Saturday, January 16, 2010

Climate Change: Technology Transfer or Compulsory License?

Climate Change: Technology Transfer or Compulsory License?
By: Lawrence A. Kogan, Esq.

President, Institute for Trade, Standards, and Sustainable Development (ITSSD)

Presented at

American National Standards Institute (ANSI) Monthly Caucus Luncheon

January 15, 2010

I. Introduction and Welcome

II. Overview of the Copenhagen Conference

A. Legal Objective:

B. Political Problems:

· Lack of Trust in GHG Emissions Reduction Verification

· Clean/Green Technology Patent/Trade Secret Protections at Risk

o Officials from China, India and Brazil have proposed that new green technologies be made subject to “compulsory licensing”, which is tantamount to waiving IPRs.

§ UNFCCC Arts. 4.3 and 4.5
§ WIPO General Assembly Cluster C “Technology Transfer, Information and Communication Technologies and Access to Knowledge”

C. Non-Legal Result/Outcome: A limited and nonbinding instrument known as the “Copenhagen Accord”.

· Flaws in the UN process, which demands consensus among the members of the international community, were exposed at Copenhagen and caused chaos.

o E-10 group of countries – largest GHG emitters would include: the United States, the European Union, China, Russia, India, Japan, Canada, South Africa, Australia, and Brazil.

III. Top-Down Proposed International Solutions to the Broader Problem that Threaten to Adversely Reform International Regulation of IPRs:

A. Creation and execution of a Doha Declaration on Climate Change:

B. Creation of Multilateral and/or Intergovernmental Funds:

· Fund grants would be subject to “Global Access Principles”, which would set forth rules for the international management of IPRs.

· Funds would create an additional UNFCCC bureaucracy and outside ‘expert’ committees.

C. Proposals Made Within the WIPO Standing Committee on the Law of Patents:

· SCP/14/4 pars. 86-87; 122-123.

· SCP/13/3 at par. 142.

· SCP/13/3 at pars. 13, 46, 91-93 and 141-142; SCP/13/2 at pars. 141-142.

· Mandatory ‘open’ ‘royalty-free’ patent-rich standards coupled with Patent Pools and/or Licenses of Right are favored solutions.


D. Top-Down Patent and Standardization Proposals Made by the Chinese Government at the National Level with International Consequences:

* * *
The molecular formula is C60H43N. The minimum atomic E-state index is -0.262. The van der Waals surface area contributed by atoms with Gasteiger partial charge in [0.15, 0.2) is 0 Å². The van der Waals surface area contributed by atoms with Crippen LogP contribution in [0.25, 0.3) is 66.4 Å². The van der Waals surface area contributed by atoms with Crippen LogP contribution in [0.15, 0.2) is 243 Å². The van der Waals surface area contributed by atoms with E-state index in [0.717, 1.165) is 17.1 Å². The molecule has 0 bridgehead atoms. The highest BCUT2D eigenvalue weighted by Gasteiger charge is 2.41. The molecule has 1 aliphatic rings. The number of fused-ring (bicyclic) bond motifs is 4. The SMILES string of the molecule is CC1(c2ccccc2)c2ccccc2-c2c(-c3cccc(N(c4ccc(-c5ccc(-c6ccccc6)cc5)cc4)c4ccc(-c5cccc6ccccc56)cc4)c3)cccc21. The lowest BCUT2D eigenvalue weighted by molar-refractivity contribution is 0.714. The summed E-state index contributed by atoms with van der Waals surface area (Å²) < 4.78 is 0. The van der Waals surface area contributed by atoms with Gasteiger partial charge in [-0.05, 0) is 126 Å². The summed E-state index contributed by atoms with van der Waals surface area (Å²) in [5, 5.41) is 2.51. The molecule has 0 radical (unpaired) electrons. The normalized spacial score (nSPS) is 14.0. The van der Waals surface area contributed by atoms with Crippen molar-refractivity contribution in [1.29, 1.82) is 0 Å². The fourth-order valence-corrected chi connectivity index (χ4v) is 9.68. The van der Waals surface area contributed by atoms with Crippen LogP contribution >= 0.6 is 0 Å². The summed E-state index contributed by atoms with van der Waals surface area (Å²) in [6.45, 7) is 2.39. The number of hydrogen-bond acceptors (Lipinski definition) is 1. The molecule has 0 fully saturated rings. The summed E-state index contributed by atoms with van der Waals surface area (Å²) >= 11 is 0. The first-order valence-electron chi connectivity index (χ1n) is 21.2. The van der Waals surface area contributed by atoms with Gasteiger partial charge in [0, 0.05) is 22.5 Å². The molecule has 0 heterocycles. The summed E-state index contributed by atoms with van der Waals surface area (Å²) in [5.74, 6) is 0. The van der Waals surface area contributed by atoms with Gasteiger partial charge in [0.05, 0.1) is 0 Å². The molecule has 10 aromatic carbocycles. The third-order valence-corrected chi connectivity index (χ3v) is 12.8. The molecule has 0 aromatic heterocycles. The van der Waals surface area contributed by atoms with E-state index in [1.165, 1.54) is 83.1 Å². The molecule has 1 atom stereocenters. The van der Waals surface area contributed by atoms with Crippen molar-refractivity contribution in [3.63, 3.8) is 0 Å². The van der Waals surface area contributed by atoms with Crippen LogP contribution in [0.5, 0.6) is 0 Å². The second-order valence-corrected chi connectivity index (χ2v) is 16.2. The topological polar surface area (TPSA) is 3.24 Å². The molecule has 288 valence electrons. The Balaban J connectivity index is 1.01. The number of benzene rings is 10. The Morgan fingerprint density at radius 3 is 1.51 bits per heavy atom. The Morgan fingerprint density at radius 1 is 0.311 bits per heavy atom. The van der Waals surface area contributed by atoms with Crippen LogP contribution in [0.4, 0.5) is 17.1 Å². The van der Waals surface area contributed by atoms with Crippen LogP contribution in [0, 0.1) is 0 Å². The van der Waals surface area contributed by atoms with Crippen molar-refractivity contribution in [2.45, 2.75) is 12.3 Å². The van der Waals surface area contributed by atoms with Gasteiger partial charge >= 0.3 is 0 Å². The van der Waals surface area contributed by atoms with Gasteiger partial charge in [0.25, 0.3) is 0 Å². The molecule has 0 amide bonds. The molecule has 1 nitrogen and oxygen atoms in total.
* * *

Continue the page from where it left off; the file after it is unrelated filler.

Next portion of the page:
· China 2005 proposal to WTO Technical Barriers to Trade (TBT) Committee G/TBT/W/251, G/TBT/W/251 Add.1. (2005)).

· The Standardization Administration of China (“SAC”)’s recently drafted Proposed Regulations for the Administration of the Formulation and Revision of Patent-Involving National Standards, mandate free-of-charge or FRAND at a price significantly lower than normally royalties patent licensing. Articles 8, 9, 12 and 13.

§ This will have a severe impact on US clean/green technologies.

§ “Only one of the top ten solar photovoltaic (PV) producers in the world is American; only one of the top ten wind turbine producers is American; and only two of the top ten advanced battery producers are from the U.S.

IV. Is There Still a Sufficient Incentive to Innovate in Clean/Green Technologies After Copenhagen and With China in Mind?

· IPRs patents and trade secrets subject to reverse-engineering.

· Costs of compliance will increase to reach GHG reduction targets and reduce job creation.

V. US Domestic Considerations

A. Top-Down Proposed US National Solutions:

· Condition federally funded government patent grants to universities and private parties on the licensee’s exhaustion of the patent on compliance with ‘humanitarian licensing clauses’. (e.g., US NIH)

· Reform Bayh-Dole legislation

B. Bottom-Up University Alternative Licensing Solutions:

· Some US universities have begun to change their licensing practices to incorporate ‘humanitarian’ or ‘open licensing’ policies.

o Humanitarian

o Open Licensing

§ Equitable Access Licensing Clauses

§ Reach-Through Licensing Clauses

VI. Which do you prefer: Tech Transfer or Compulsory License?

A full version of this presentation is accessible online via the website at:

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